An anonymous reader writes "Google today announced it is bringing its Cloud Print project to Windows. The company has launched both a driver and a service, both of which are available for download now from Google Tools. For those who don't know, Google Cloud Print connects Cloud Print-aware applications (across the Web, desktop, and mobile) to any printer. It integrates with the mobile versions of Gmail and Google Docs, and is also listed as a printer option in the Print Preview page of Chrome." One of the things that annoys me about Android: having to print through the Cloud (tm) when I have an Internet Printing Protocol CUPS server on the same network as my phone connected to a printer ten feet from me. It wouldn't be so bad if the Google Cloud Print libraries weren't proprietary and did something like IPP proxying instead of using a similarly proprietary API.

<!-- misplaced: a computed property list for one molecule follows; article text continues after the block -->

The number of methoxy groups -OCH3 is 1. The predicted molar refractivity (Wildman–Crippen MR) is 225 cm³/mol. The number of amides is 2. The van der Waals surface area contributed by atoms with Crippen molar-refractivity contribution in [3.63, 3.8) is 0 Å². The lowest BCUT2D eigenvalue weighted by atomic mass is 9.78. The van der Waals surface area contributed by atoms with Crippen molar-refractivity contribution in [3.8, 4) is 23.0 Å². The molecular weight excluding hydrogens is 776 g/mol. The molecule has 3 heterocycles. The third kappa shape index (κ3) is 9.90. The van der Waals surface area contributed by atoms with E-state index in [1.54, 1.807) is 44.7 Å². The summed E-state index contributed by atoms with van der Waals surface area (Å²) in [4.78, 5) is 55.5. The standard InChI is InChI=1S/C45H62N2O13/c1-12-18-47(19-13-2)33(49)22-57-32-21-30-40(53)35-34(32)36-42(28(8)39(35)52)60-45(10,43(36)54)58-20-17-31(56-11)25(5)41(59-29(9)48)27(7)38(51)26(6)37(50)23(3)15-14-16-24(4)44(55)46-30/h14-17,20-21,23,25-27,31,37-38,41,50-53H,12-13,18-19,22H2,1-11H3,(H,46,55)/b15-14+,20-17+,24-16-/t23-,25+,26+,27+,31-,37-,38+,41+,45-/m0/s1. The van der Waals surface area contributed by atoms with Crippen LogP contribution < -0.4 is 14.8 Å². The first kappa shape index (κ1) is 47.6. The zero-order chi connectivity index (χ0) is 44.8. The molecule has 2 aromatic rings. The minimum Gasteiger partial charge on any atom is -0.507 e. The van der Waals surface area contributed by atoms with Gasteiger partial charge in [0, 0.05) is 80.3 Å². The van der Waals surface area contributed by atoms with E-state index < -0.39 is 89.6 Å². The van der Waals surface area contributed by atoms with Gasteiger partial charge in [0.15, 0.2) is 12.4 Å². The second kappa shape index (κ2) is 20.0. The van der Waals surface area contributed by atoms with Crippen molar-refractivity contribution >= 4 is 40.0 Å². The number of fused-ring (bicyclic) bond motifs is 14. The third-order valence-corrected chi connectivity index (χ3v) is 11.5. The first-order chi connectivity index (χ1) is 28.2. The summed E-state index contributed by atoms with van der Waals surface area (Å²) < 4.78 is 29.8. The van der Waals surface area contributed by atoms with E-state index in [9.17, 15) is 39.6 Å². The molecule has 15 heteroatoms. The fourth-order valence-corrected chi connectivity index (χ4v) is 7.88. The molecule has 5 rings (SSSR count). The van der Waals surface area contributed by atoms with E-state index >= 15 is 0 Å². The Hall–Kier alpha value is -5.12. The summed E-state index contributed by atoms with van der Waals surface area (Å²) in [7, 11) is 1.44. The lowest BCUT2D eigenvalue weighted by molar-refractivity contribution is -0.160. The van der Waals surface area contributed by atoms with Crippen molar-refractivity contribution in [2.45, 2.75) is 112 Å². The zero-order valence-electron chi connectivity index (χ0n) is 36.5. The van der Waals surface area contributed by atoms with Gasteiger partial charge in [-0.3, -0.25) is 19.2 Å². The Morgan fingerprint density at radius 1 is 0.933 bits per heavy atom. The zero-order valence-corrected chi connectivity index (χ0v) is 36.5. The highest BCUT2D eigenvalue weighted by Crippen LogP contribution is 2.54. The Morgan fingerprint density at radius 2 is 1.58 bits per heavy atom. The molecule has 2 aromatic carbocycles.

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Flere Imsaho writes "After admitting they have illegally spied on NZ citizens or residents 88 times (PDF) since 2003, the government, in a stunning example of arse covering, is about to grant the GCSB the right to intercept the communications of New Zealanders in its role as the national cyber security agency, rather than examine the role the GCSB should play and then look at the laws. There has been strong criticism from many avenues. The bill is being opposed by Labor and the Greens, but it looks like National now have the numbers to get this passed. Of course, the front page story is all about the royal baby, with this huge erosion of privacy relegated to a small article near the bottom of the front page. Three cheers, the monarchy is secure, never mind the rights of the people. More bread and circuses anyone?"